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My data is is mostly continuous but has one binary variable. I tried the pam algorithm in R with the Gower index, but the number of clusters that give the best silhouette width is 2 – allowing the binary variable to completely dominate the result.

  • Is PAM the wrong approach?
  • Is it OK to choose a higher k just because it will give more meaningful results?
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  • $\begingroup$ Why not to exclude that binary variable and see what'll be with just continuous ones? You'll be free to choose among various distance measures. Maybe euclidean will more apt that manhattan (gower for continuous data is the normalized manhattan). $\endgroup$ – ttnphns Jul 31 '13 at 5:15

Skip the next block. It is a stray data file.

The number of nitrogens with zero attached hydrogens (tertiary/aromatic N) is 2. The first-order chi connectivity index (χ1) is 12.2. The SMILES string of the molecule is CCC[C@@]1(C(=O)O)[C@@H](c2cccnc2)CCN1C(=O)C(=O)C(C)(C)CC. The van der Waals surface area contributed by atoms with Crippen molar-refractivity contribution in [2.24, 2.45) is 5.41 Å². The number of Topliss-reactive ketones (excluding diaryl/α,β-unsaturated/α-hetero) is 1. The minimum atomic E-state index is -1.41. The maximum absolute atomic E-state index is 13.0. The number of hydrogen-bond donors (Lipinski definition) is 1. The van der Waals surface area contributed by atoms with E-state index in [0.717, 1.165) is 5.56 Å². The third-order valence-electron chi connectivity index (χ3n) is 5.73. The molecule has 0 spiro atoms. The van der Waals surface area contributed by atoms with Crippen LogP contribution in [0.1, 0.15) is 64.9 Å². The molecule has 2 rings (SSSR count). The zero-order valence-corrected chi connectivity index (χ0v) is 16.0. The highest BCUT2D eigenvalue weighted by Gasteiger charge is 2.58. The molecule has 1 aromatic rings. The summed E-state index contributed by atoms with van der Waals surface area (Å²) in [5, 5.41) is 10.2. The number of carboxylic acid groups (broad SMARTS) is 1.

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If the binary variable is not very useful, try putting less weight on it.

There is nothing wrong with having a domain expert manually assign weights to different attributes to help the algorithm find new information. That the binary attribute splits the data into two is a correct result, now you want to find something new, so either remove it (weight 0) or at least reduce the weight.

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To better justify the chosen number of clusters (k) you can use other partition quality indices than Silhouette width. Example indices based on arbitrary dissimilarity are: Caliński & Harabasz index (chosen as the best in Milligan and Cooper study 1985 and as 4th best in Dimitriadou et al. 2002) generalized for dissimilarities, Dunn index, Gamma index, C index etc. A selection of these and other quality indices is provided by e.g. R's cluster.stats function included in fpc package.

It is common to then choose the k returned by majority of the computed indices, as the final one.

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